Effects on prolongation of Bazett's corrected QT interval of seven second-generation antipsychotics in the treatment of schizophrenia: a meta-analysis

J Psychopharmacol. 2011 May;25(5):646-66. doi: 10.1177/0269881110376685. Epub 2010 Sep 8.


The use of second-generation antipsychotics (SGAs) for the treatment of schizophrenia has surged worldwide. Amisulpride, aripiprazole, olanzapine, quetiapine, risperidone, sertindole and ziprasidone have now been commonly prescribed. Their effects on QT interval differ but evidence remains sparse and mostly inconclusive. Since prolongation of heart-rate corrected QT interval has been implicated as an useful surrogate marker to predict drug-related cardiac mortality and pro-arrhythmic potentials, it is timely and necessary to compare the effects of Bazett's corrected QT interval (QT(Bc)) prolongation for the commonly prescribed SGAs. A meta-analysis was conducted according to suggestions by the Quality of Reporting of Meta-analysis group with literature identified using various databases and augmented with hand-searching to assess the magnitude and risk on QT(Bc) prolongation by these seven SGAs for treatments in adult subjects with schizophrenia. Because of incomplete QT(Bc) data reporting, quetiapine could not be assessed by the meta-analytical approach in this study. Aripiprazole was the only SGA associated with both statistically significant lower risk and mean change in QT(Bc), with sertindole giving a statistically significant worsening effect on mean QT(Bc). Other analyses did not demonstrate any statistically significant pooled effects for the studied SGAs, neither on the magnitude over mean or mean change, nor the risk on QT(Bc) prolongation.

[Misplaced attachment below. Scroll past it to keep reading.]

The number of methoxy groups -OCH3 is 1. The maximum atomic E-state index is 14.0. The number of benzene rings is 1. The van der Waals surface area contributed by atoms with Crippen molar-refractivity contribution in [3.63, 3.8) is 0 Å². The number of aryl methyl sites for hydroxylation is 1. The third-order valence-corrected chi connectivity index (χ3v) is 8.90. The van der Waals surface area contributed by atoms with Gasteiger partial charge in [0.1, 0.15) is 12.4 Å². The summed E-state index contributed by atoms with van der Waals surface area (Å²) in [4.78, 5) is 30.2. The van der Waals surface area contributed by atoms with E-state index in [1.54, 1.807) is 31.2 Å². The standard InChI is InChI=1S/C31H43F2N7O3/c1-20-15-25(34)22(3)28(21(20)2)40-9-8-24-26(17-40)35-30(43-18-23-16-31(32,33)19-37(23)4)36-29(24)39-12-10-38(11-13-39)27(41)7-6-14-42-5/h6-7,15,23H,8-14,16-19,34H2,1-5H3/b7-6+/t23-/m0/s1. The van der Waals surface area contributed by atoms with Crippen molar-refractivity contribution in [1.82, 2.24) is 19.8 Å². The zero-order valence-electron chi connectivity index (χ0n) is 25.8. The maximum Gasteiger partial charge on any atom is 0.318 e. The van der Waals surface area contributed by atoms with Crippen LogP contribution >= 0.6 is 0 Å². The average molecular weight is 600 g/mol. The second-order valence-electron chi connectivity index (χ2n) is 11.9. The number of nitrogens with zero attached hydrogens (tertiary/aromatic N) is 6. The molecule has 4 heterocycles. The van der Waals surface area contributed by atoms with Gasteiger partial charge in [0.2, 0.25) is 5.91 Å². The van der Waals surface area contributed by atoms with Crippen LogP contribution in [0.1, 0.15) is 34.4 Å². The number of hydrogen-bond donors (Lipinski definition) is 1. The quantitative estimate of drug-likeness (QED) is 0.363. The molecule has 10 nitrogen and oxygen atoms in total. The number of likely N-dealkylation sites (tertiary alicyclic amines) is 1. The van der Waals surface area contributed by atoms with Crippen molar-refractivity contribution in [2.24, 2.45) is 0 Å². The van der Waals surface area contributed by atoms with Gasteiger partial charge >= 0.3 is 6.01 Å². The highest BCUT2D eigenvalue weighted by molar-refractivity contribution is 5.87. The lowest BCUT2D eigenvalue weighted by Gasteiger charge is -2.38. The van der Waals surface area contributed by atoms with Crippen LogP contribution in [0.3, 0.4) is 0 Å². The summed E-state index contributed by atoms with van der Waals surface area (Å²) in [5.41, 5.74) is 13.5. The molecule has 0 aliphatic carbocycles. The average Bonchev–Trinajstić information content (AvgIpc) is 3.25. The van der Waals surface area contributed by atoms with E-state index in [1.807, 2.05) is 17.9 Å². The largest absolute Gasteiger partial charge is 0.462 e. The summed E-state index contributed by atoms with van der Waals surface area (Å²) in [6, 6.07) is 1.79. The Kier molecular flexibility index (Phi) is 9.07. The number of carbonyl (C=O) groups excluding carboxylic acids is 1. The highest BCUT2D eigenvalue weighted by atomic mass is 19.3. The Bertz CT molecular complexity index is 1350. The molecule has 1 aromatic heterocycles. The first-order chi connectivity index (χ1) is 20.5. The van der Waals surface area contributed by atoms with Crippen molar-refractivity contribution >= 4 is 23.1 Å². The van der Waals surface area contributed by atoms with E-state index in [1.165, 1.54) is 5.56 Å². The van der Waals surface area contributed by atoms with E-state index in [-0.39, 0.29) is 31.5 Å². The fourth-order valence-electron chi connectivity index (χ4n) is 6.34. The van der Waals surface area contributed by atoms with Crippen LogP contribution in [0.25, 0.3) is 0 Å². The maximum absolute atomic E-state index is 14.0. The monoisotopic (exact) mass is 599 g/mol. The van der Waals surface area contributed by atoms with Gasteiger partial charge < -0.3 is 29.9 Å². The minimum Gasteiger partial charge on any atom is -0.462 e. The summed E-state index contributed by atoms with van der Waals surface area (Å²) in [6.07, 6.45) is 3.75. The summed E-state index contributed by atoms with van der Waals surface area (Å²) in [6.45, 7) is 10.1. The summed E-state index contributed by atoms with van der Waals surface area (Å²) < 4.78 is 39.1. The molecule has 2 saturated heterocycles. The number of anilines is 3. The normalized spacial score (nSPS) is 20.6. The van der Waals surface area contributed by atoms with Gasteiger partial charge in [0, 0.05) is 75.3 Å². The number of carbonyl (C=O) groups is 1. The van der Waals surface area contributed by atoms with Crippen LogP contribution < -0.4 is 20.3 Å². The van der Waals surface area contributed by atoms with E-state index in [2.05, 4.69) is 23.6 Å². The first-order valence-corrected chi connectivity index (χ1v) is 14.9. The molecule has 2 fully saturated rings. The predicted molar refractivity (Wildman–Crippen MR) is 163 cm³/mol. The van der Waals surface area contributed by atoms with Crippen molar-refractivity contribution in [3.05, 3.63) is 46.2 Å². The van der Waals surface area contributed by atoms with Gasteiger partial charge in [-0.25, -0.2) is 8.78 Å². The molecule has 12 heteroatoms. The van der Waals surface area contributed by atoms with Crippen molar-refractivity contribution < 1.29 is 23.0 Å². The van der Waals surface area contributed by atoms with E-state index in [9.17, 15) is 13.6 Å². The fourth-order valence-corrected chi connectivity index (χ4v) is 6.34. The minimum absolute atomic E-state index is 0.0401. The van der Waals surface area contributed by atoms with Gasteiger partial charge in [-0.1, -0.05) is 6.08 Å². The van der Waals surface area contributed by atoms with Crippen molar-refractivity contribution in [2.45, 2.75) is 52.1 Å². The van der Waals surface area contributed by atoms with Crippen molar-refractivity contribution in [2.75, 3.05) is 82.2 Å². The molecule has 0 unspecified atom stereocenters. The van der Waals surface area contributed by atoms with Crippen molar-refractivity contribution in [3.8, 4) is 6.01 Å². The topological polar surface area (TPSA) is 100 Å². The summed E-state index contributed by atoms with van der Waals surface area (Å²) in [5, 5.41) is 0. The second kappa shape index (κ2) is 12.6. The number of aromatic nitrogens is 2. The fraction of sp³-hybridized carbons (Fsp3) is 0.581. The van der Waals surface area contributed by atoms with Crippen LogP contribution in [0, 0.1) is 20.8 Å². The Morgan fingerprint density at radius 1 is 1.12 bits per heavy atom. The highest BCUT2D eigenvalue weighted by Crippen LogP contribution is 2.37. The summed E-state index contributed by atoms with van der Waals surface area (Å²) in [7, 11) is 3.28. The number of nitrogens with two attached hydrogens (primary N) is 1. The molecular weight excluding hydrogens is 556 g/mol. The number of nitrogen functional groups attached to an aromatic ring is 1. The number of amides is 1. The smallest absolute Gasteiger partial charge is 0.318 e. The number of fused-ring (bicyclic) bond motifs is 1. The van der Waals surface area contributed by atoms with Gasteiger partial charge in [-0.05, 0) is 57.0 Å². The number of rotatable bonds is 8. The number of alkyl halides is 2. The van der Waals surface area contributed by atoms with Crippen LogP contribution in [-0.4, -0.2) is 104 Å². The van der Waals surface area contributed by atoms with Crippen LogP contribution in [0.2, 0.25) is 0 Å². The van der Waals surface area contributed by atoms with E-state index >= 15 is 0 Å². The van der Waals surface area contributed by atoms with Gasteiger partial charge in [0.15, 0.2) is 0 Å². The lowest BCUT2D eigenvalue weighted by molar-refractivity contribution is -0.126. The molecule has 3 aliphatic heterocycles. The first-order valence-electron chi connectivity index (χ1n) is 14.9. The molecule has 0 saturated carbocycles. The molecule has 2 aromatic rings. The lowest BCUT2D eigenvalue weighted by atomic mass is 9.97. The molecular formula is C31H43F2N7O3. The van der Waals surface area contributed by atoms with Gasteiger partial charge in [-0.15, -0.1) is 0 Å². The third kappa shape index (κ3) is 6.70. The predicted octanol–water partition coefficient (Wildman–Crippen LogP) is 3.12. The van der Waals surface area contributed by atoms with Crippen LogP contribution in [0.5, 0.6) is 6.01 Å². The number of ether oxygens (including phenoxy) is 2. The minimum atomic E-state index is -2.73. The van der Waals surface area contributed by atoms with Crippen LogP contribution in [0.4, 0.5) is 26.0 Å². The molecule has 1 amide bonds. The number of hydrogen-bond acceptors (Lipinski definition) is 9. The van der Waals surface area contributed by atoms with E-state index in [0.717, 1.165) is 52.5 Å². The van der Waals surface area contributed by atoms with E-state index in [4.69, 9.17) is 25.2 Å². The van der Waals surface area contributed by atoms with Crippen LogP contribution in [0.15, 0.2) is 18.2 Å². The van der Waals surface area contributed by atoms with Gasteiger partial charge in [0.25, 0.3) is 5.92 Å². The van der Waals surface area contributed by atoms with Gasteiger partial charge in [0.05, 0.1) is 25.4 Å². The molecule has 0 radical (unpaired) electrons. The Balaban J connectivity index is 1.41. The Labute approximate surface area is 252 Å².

Publication types

  • Comparative Study
  • Meta-Analysis
  • Research Support, Non-U.S. Gov't

MeSH terms

  • Adult
  • Antipsychotic Agents / adverse effects*
  • Antipsychotic Agents / pharmacology
  • Antipsychotic Agents / therapeutic use
  • Databases, Factual
  • Female
  • Humans
  • Long QT Syndrome / chemically induced*
  • Male
  • Risk
  • Schizophrenia / drug therapy*


  • Antipsychotic Agents